20 November 2013 | 3,629 views

Cupid Media Hack Exposes 42 Million Passwords In Plain Text

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42 Million Passwords – now that’s a big number, and the worst part – they aren’t even hashed. Nope, not at all – not even badly. Apparently the intrusion took place earlier this year, in January 2013 – but there was no public announcement.

The data was found on the same server where the hacked data from some other big heists was stored (Adobe/PR Newswire/NW3C etc). And to make it even worse, at least 10% of the users (which itself is over 4 million) use absolutely terrible passwords – passwords that would have been useless even if they were hashed.

Cupid Media Plain Text Passwords
Image Source: Cupid Media Hack Exposed 42M Passwords

Almost 2 million of the users had the password ‘123456‘ followed by 1.2 million with ‘111111‘ (I’m guessing they had a 6 char minimum password requirement).

A hack on niche online dating service Cupid Media earlier this year has exposed names, e-mail addresses and—most notably—plain-text passwords for 42 million accounts, according to a published report.

The cache of personal information was found on the same servers that housed tens of millions of records stolen in separate hacks on sites including Adobe, PR Newswire, and the National White Collar Crime Center, KrebsonSecurity journalist Brian Krebs reported Tuesday night. An official with Southport, Australia-based Cupid Media told Krebs that user credentials appeared to be connected to “suspicious activity” that was detected in January. Officials believed they had notified all affected users, but they are in the process of double-checking that all affected accounts have had their passwords reset in light of Krebs’s discovery.

The compromise of 42 million passwords makes the episode one of the bigger passcode breaches on record. Adding to the magnitude is the revelation the data was in plaintext, instead of a cryptographically hashed format that requires an investment of time, skill, and computing power to crack.

Standing at 42 million passwords, it is indeed one of the biggest breaches ever – and whoever got hold of this had to put no time, effort or computing power into brute forcing hashes. They just opened the DB dump and had 42 million e-mail addresses and passwords.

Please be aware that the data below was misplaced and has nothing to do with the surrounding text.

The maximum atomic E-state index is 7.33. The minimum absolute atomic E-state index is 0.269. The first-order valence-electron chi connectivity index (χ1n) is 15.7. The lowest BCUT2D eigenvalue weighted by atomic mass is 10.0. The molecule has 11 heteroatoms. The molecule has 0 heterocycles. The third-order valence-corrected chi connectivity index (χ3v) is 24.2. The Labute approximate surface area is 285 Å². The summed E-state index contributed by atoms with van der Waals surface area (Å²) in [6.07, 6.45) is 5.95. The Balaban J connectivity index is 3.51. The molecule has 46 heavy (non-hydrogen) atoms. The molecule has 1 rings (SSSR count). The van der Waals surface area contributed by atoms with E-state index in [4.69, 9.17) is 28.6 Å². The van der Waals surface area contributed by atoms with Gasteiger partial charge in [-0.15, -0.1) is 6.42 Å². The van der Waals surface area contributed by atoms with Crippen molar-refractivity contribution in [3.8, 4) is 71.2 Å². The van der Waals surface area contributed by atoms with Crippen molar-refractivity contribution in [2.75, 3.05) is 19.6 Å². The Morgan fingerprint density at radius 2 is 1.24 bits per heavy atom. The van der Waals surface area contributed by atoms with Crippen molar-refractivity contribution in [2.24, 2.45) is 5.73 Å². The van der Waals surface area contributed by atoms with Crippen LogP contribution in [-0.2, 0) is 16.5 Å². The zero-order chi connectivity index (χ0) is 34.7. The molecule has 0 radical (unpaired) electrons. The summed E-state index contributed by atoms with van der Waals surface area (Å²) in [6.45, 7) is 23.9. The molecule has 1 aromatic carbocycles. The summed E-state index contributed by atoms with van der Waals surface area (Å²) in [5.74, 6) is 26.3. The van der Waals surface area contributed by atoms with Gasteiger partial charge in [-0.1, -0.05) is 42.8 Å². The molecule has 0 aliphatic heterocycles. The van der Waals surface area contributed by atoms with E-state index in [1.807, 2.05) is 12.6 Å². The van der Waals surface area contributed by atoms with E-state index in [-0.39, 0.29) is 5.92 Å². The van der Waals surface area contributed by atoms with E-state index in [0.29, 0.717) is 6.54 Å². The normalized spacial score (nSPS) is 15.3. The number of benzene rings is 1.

With many people re-using their passwords across multiple sites, this is indeed like striking the lottery for hackers.

Back in 2011 when Canadian Dating Site PlentyofFish.com was Hacked, they exposed 30 million user accounts – so they weren’t far behind. Notice any similarities? Yah both dating sites…and both storing passwords in plain text.

Making matters worse, many of the Cupid Media users are precisely the kinds of people who might be receptive to content frequently advertised in spam messages, including male enhancement products, services for singles, and diet pills.

The Cupid Media user records reviewed by Krebs contain the usual assortment of weak passwords. More than 1.9 million accounts were protected by 123456. Another 1.2 million used 111111. Users who used the same e-mail address and password to secure accounts on other sites are vulnerable to hijacking. Word of the Cupid Media compromise follows recent reports of password leaks from a host other sites or companies, including Adobe (150 million reversibly encrypted passwords), MacRumors forums (860,000), and web software developer vBulletin (number not disclosed).

Ars has long advised readers to use a password manager that stores a long, randomly generated password that’s unique for every important site. That way, when breaches hit a particular site, users are left scrambling to change credentials for other accounts that used the same password.

You can read more here too:

- Cupid Media Hack Exposed 42M Passwords
- 42 million passwords exposed following massive dating website hack

Once again, another good reason to use PassPack/LastPass/KeePass etc. It once again reinforces the fact that reusing passwords is a terrible idea, especially when sites like this still exist in 2013 that store your password in plain text.

Source: Ars Technica



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